[Balint]‘s Aviation Mapper uses software defined radio to overlay RADAR and ACARS messages from aircraft and control towers in an instance of Google Earth running in a web browser. After grabbing all the radio data from a software defined radio, [Balint]‘s server parses everything and chucks it into the Google Earth framework. There’s a ton of info, pictures, and explanations of the inner machinations of the hardware on [Balint]‘s official project page.

Right now, Aviation Mapper only displays planes within 500 km of Sydney airspace, but [Balint] is working on expanding the coverage with the help of other plane spotters. If you’re willing to help [Balint] expand his coverage, be sure to drop him a line.

Of course, [Balint] is the guy who gave us a software radio source block for those cheap USB TV tuner dongles. Just a few days ago we saw these dongles receiving GPS data, so we’re very impressed with what these little boxes can do in the right hands. [Balint] says his Aviation Mapper application will work with any GNU Radio receiver, so it’s entirely possible to copy his work with a handful of TV tuner dongles.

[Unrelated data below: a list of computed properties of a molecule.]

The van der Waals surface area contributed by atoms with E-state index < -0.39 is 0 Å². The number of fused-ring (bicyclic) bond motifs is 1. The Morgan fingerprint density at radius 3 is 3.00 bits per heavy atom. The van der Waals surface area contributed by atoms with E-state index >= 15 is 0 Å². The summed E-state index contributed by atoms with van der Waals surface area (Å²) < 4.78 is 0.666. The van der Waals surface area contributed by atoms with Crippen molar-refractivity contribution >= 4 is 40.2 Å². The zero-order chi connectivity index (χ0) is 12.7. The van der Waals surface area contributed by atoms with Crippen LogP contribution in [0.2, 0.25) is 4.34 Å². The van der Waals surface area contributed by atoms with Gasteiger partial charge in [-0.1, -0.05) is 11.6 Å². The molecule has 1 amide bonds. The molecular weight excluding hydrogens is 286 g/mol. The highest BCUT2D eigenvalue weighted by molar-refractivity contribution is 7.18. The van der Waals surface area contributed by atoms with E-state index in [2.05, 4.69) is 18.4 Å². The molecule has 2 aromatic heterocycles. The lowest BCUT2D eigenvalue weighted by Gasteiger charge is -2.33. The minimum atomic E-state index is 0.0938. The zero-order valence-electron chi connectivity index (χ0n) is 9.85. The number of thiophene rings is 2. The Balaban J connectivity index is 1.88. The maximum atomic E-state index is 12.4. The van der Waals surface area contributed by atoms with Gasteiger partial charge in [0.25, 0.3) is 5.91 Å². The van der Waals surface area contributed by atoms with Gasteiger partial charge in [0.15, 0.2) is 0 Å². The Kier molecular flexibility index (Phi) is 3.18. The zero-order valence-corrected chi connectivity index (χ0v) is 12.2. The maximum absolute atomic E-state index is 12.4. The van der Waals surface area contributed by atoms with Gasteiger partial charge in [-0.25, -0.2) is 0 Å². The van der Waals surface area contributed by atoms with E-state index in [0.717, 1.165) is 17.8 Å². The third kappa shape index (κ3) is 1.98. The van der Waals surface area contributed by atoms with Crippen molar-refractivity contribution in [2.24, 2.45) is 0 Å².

After the break, there’s two videos of [Balint] sitting at the end of the runway near the Sydney airport watching arrivials come in right above his head and on his laptop. It’s very cool, but we’d be interested in an enterprising hacker in the New York City area copy [Balint]‘s work.

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Those USB TV tuners used for SDR can also grab GPS data

Talk about versatile hardware. These inexpensive TV tuner dongles can also grab GPS data. You may remember seeing this same hardware used as a $20 option for software defined radio. But [Michele Bavaro] decided to see what other tricks they could pull off.

Would it surprise you that he can get location data accurate to about 20 centimeters? That figure doesn’t tell the whole story, as readings were taken while the dongle was stationary for three hours, then averaged to achieve that type of accuracy. But depending on what you need the data for this might not be a problem. And [Michele] does plan to implement real-time GPS data in his next iteration of the project. He plans to use an SDR acquisition algorithm to measure doppler shift in accounting for the slow clock speed of the dongles compared to standard GPS receivers. We can understand how that would work, but we’re glad he has the skills to actually make it happen because we’re at a loss on how the concept could be implemented.

[via Reddit]